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From The Wife of Bath's Prologue, lines 169-193:
The Pardoner's interruption
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From The Canterbury Tales:
The Wife of Bath's Prologue
lines 194-229: About the Wife of Bath's five husbands


       "Gladly," quod she, "sith it may yow like.
195But yet I praye to al this compaignye,
If that I speke after my fantasye,
As taketh not agrief of that I seye,
For myn entente nis but for to pleye."
Now, sire, now wol I telle forth my tale,
200As evere moote I drynken wyn or ale,
I shal seye sooth, tho housbondes that I hadde,
As thre of hem were goode, and two were badde.
The thre men were goode, and riche, and olde;
Unnethe myghte they the statut holde
205In which that they were bounden unto me-
Ye woot wel what I meene of this, pardee!
As help me God, I laughe whan I thynke
How pitously a-nyght I made hem swynke.
And, by my fey, I tolde of it no stoor,
210They had me yeven hir gold and hir tresoor;
Me neded nat do lenger diligence
To wynne hir love, or doon hem reverence,
They loved me so wel, by God above,
That I ne tolde no deyntee of hir love.
215A wys womman wol sette hire evere in oon
To gete hire love, ther as she hath noon.
But sith I hadde hem hoolly in myn hond,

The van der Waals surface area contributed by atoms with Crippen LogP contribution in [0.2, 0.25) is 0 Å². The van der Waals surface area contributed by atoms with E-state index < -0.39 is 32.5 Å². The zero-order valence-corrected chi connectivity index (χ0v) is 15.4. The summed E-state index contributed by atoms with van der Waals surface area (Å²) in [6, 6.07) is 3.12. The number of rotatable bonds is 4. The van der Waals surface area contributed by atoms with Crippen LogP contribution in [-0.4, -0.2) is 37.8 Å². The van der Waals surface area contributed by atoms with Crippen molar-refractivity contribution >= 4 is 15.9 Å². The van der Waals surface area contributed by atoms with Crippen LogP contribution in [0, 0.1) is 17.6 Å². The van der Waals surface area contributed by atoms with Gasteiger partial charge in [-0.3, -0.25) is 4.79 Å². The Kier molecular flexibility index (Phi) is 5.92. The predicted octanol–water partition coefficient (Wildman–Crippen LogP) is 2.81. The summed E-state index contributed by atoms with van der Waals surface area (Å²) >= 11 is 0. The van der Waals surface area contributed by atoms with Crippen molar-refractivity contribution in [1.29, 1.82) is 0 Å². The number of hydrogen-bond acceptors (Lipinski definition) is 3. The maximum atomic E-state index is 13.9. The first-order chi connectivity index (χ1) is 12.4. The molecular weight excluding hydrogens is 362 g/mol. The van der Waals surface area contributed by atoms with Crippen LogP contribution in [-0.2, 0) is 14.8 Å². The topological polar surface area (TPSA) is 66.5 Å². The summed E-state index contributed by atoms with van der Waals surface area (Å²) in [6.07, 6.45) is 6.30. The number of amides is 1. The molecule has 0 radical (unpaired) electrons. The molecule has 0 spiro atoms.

And sith they hadde me yeven all hir lond,
What sholde I taken heede hem for to plese,
220But it were for my profit and myn ese?
I sette hem so a-werke, by my fey,
That many a nyght they songen "weilawey!"
The bacon was nat fet for hem, I trowe,
That som men han in Essex at Dunmowe.
225I governed hem so wel after my lawe,
That ech of hem ful blisful was, and fawe
To brynge me gaye thynges fro the fayre.
They were ful glad whan I spak to hem faire,
For, God it woot, I chidde hem spitously.
       "Gladly," said she, "since it may please, not pique.
195But yet I pray of all this company
That if I speak from my own phantasy,
They will not take amiss the things I say;
For my intention's only but to play.
"Now, sirs, now will I tell you forth my tale.
200And as I may drink ever wine and ale,
I will tell truth of husbands that I've had,
For three of them were good and two were bad.
The three were good men and were rich and old.
Not easily could they the promise hold
205Whereby they had been bound to cherish me.
You know well what I mean by that, pardie!
So help me God, I laugh now when I think
How pitifully by night I made them swink;
And by my faith I set by it no store.
210They'd given me their gold, and treasure more;
I needed not do longer diligence
To win their love, or show them reverence.
They all loved me so well, by God above,
I never did set value on their love!
215A woman wise will strive continually
To get herself loved, when she's not, you see.
But since I had them wholly in my hand,
And since to me they'd given all their land,
Why should I take heed, then, that I should please,
220Save it were for my profit or my ease?
I set them so to work, that, by my fay,
Full many a night they sighed out 'Welaway!'
The bacon was not brought them home, I trow,
That some men have in Essex at Dunmowe.
225I governed them so well, by my own law,
That each of them was happy as a daw,
And fain to bring me fine things from the fair.
And they were right glad when I spoke them fair;
For God knows that I nagged them mercilessly.




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From The Wife of Bath's Prologue, lines 230-240:
About the art of lying
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